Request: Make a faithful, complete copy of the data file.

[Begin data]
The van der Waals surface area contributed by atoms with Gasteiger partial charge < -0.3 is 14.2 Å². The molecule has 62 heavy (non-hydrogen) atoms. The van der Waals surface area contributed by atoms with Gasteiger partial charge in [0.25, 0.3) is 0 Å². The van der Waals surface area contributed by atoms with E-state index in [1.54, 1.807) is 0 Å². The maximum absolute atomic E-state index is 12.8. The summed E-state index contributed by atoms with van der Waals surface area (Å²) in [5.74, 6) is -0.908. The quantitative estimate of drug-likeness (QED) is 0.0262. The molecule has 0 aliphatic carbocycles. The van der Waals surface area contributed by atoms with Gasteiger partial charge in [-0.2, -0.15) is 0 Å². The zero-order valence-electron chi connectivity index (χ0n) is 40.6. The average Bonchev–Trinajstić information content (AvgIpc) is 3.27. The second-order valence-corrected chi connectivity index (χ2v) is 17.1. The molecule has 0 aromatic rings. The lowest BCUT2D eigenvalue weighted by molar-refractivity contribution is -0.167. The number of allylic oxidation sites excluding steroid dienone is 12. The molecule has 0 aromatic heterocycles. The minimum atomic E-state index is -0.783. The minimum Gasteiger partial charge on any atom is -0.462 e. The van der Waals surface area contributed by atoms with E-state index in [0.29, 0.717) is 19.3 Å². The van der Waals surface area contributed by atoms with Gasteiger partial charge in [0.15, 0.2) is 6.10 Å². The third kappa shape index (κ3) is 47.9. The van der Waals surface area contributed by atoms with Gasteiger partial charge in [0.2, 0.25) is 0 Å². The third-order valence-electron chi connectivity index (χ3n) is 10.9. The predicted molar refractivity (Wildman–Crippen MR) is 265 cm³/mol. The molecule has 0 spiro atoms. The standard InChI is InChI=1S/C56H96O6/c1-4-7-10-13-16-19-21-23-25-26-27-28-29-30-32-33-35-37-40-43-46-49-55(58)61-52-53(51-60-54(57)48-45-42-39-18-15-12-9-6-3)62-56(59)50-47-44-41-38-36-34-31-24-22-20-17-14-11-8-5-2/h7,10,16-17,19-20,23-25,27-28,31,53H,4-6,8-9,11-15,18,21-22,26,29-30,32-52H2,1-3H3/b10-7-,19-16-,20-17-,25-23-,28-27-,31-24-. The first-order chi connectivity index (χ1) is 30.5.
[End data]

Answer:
The van der Waals surface area contributed by atoms with Gasteiger partial charge < -0.3 is 14.2 Å². The molecule has 62 heavy (non-hydrogen) atoms. The van der Waals surface area contributed by atoms with Gasteiger partial charge in [0.25, 0.3) is 0 Å². The van der Waals surface area contributed by atoms with E-state index in [1.54, 1.807) is 0 Å². The maximum absolute atomic E-state index is 12.8. The summed E-state index contributed by atoms with van der Waals surface area (Å²) in [5.74, 6) is -0.908. The quantitative estimate of drug-likeness (QED) is 0.0262. The molecule has 0 aliphatic carbocycles. The van der Waals surface area contributed by atoms with Gasteiger partial charge in [-0.2, -0.15) is 0 Å². The zero-order valence-electron chi connectivity index (χ0n) is 40.6. The average Bonchev–Trinajstić information content (AvgIpc) is 3.27. The second-order valence-corrected chi connectivity index (χ2v) is 17.1. The molecule has 0 aromatic rings. The lowest BCUT2D eigenvalue weighted by molar-refractivity contribution is -0.167. The number of allylic oxidation sites excluding steroid dienone is 12. The molecule has 0 aromatic heterocycles. The minimum atomic E-state index is -0.783. The minimum Gasteiger partial charge on any atom is -0.462 e. The van der Waals surface area contributed by atoms with E-state index in [0.29, 0.717) is 19.3 Å². The van der Waals surface area contributed by atoms with Gasteiger partial charge in [0.15, 0.2) is 6.10 Å². The third kappa shape index (κ3) is 47.9. The van der Waals surface area contributed by atoms with Gasteiger partial charge in [0.2, 0.25) is 0 Å². The third-order valence-electron chi connectivity index (χ3n) is 10.9. The predicted molar refractivity (Wildman–Crippen MR) is 265 cm³/mol. The molecule has 0 spiro atoms. The standard InChI is InChI=1S/C56H96O6/c1-4-7-10-13-16-19-21-23-25-26-27-28-29-30-32-33-35-37-40-43-46-49-55(58)61-52-53(51-60-54(57)48-45-42-39-18-15-12-9-6-3)62-56(59)50-47-44-41-38-36-34-31-24-22-20-17-14-11-8-5-2/h7,10,16-17,19-20,23-25,27-28,31,53H,4-6,8-9,11-15,18,21-22,26,29-30,32-52H2,1-3H3/b10-7-,19-16-,20-17-,25-23-,28-27-,31-24-. The first-order chi connectivity index (χ1) is 30.5.